Patients have a right to access their own personal healthcare information, and transparency supports Northwestern Medicine’s Patient First mission. The 21st Century Cures Act affirms this right and promotes further transparency by requiring healthcare providers to limit barriers to access this information electronically.
NM has implemented mandatory changes designed to improve patient access to their personal healthcare data in order to make informed decisions about their care. This includes releasing clinical notes and adjusting the release times of lab and imaging exams.
The Joint Commission and Centers for Medicare and Medicaid Services require primary care and post-acute providers to receive an automatic notification in Epic of their patients' admission, discharge and transfer events. Read the rule here.
Information Blocking Information blocking is defined as the practice that is likely to interfere with, prevent, or materially discourage access, exchange or use of EHI unless it is required by law; or an exception applies (source: hhs.gov).
Information blocking may be implicated when a provider refuses, ignores, delays or imposes unreasonable burdens on requests to access EHI.
Evaluation of whether a practice implicates information blocking will be subject to a facts and circumstances analysis.
Enforcement has not yet been established
Why are we sharing notes?
Patients want them. As experience spreads, a clear majority of patients want ready access to their notes, and they have the legal right to such access. In an OpenNotes study, virtually all patients wanted their notes to be readily available. Even if patients don’t understand everything in the notes, they strongly indicate that this type of transparency and partnership is valuable to them. A great majority of patients said that the availability of open notes would influence their future choices of doctors and health plans.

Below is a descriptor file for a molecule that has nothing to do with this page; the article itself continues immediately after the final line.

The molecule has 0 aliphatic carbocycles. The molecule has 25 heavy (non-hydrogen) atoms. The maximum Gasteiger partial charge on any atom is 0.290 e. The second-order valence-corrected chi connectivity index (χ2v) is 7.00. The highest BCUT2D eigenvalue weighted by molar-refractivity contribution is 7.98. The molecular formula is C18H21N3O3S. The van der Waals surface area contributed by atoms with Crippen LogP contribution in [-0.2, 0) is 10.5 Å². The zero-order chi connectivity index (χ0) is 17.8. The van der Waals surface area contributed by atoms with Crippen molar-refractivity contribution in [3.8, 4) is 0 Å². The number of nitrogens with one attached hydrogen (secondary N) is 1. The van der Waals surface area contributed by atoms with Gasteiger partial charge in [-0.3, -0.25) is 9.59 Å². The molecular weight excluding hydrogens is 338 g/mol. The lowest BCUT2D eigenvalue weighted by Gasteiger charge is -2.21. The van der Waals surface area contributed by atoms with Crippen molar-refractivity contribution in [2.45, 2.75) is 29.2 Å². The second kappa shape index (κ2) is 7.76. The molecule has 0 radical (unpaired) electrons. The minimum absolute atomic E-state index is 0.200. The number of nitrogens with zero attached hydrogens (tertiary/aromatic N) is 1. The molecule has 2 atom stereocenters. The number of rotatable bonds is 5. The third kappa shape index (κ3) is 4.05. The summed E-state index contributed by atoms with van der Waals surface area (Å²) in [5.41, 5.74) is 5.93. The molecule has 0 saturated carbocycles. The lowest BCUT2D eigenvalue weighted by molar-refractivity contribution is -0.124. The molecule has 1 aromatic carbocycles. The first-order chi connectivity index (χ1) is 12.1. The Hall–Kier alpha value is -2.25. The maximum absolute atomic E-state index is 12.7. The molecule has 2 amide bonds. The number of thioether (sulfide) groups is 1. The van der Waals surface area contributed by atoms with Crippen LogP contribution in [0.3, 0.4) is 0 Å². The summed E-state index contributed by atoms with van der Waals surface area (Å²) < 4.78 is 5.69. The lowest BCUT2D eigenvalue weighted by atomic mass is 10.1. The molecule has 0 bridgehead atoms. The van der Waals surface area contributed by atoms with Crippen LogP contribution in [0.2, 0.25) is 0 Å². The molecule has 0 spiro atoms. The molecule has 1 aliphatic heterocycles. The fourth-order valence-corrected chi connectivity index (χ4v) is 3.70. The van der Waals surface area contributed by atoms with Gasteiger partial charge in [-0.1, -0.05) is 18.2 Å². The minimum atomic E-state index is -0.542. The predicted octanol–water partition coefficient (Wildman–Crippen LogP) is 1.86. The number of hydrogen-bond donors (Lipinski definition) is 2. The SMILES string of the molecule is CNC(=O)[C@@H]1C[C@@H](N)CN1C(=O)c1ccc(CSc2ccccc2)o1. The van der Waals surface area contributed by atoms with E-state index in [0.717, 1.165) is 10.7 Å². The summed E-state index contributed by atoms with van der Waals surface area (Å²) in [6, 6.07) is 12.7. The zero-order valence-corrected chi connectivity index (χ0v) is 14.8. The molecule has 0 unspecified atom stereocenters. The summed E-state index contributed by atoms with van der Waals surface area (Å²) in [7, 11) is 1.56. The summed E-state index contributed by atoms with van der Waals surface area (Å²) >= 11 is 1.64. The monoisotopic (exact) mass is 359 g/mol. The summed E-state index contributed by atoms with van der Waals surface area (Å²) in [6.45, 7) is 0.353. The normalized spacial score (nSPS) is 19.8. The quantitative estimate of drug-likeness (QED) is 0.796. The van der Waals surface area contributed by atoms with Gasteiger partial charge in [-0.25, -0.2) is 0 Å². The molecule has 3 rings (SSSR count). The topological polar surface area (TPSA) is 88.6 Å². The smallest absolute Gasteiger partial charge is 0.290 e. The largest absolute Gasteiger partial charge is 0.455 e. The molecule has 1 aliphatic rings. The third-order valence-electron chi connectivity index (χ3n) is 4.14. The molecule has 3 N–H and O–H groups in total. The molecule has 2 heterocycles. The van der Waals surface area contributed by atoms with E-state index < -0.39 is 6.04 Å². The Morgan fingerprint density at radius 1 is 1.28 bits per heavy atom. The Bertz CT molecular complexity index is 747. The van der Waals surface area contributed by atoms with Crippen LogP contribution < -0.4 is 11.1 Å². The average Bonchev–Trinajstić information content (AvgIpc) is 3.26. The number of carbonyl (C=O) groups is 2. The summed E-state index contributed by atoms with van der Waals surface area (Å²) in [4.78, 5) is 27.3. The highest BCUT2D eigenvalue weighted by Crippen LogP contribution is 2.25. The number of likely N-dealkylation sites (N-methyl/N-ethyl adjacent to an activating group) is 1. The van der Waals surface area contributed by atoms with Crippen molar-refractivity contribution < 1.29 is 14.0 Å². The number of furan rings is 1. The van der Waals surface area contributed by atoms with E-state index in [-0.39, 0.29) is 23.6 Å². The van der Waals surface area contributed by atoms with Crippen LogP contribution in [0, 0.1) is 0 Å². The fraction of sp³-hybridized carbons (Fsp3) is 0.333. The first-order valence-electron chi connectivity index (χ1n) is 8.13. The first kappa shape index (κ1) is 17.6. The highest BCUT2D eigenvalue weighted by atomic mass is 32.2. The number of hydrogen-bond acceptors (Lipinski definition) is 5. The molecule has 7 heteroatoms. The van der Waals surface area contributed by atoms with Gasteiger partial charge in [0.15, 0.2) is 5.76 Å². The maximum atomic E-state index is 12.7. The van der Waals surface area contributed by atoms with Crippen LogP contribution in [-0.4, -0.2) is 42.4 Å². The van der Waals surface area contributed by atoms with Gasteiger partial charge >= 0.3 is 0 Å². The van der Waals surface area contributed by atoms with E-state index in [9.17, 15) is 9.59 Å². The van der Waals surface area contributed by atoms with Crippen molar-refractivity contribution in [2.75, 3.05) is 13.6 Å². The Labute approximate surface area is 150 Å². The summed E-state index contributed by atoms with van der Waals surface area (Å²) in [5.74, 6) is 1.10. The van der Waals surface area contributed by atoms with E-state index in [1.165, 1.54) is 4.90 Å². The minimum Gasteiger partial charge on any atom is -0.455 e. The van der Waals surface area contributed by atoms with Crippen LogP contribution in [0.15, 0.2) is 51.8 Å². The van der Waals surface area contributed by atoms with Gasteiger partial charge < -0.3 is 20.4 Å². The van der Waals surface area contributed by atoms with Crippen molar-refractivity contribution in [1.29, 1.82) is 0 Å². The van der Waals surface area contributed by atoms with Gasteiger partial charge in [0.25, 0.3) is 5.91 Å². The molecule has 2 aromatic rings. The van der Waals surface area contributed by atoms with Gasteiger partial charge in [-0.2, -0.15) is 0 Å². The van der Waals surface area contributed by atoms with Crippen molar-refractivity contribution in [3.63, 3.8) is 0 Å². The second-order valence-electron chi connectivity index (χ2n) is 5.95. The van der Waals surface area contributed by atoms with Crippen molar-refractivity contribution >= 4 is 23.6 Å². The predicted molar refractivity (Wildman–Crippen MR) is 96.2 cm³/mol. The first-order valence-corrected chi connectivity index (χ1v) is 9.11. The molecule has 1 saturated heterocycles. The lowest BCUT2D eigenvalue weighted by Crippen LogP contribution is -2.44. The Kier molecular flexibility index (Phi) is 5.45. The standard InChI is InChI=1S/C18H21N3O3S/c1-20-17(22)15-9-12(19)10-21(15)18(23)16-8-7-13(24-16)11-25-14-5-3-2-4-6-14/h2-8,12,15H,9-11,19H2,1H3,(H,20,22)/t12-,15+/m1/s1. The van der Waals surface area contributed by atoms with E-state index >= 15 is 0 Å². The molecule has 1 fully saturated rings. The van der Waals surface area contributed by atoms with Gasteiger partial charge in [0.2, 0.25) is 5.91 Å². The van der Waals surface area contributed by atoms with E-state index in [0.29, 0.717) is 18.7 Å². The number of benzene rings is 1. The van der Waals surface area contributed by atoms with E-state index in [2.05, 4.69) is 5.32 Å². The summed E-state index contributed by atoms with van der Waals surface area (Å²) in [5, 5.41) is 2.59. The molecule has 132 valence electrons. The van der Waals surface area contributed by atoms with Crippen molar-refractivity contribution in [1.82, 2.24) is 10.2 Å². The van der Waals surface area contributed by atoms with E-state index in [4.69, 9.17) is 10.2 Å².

To engage patients. In some cases, research has shown that not many patients read their notes, but in others, they do. When patients have the ability to read their notes, they are more likely to actively engage with their providers about their care and health status.
To promote patient safety. Patients may more readily errors in their notes. Correcting inaccuracies helps make the record more accurate and can improve patient safety.
To help caregivers optimize care. Many patients, including chronically ill or elderly patients, rely on family members or other care partners to coordinate appointments, tests, medications, and general care plans. Data suggest that care partners benefit from note sharing as much as the patients themselves.